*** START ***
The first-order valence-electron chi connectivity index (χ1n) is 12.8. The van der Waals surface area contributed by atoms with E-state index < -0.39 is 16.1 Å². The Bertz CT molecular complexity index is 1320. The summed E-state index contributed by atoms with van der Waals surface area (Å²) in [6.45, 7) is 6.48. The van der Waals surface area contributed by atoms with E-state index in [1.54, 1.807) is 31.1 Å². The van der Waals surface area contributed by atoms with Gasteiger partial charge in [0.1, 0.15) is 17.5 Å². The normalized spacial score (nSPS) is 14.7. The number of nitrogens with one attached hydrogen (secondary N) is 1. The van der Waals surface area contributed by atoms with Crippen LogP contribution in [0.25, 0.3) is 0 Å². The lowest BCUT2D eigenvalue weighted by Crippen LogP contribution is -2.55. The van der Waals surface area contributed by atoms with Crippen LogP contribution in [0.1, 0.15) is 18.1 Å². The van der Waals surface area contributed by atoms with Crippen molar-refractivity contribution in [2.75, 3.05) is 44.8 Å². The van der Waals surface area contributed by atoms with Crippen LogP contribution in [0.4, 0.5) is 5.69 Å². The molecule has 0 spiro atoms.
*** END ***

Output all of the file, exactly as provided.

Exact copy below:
The first-order valence-electron chi connectivity index (χ1n) is 12.8. The van der Waals surface area contributed by atoms with E-state index < -0.39 is 16.1 Å². The Bertz CT molecular complexity index is 1320. The summed E-state index contributed by atoms with van der Waals surface area (Å²) in [6.45, 7) is 6.48. The van der Waals surface area contributed by atoms with E-state index in [1.54, 1.807) is 31.1 Å². The van der Waals surface area contributed by atoms with Gasteiger partial charge in [0.1, 0.15) is 17.5 Å². The normalized spacial score (nSPS) is 14.7. The number of nitrogens with one attached hydrogen (secondary N) is 1. The van der Waals surface area contributed by atoms with Crippen LogP contribution in [0.25, 0.3) is 0 Å². The lowest BCUT2D eigenvalue weighted by Crippen LogP contribution is -2.55. The van der Waals surface area contributed by atoms with Crippen LogP contribution in [0.1, 0.15) is 18.1 Å². The van der Waals surface area contributed by atoms with Crippen molar-refractivity contribution in [2.75, 3.05) is 44.8 Å². The van der Waals surface area contributed by atoms with Crippen LogP contribution in [0.4, 0.5) is 5.69 Å². The molecule has 0 spiro atoms.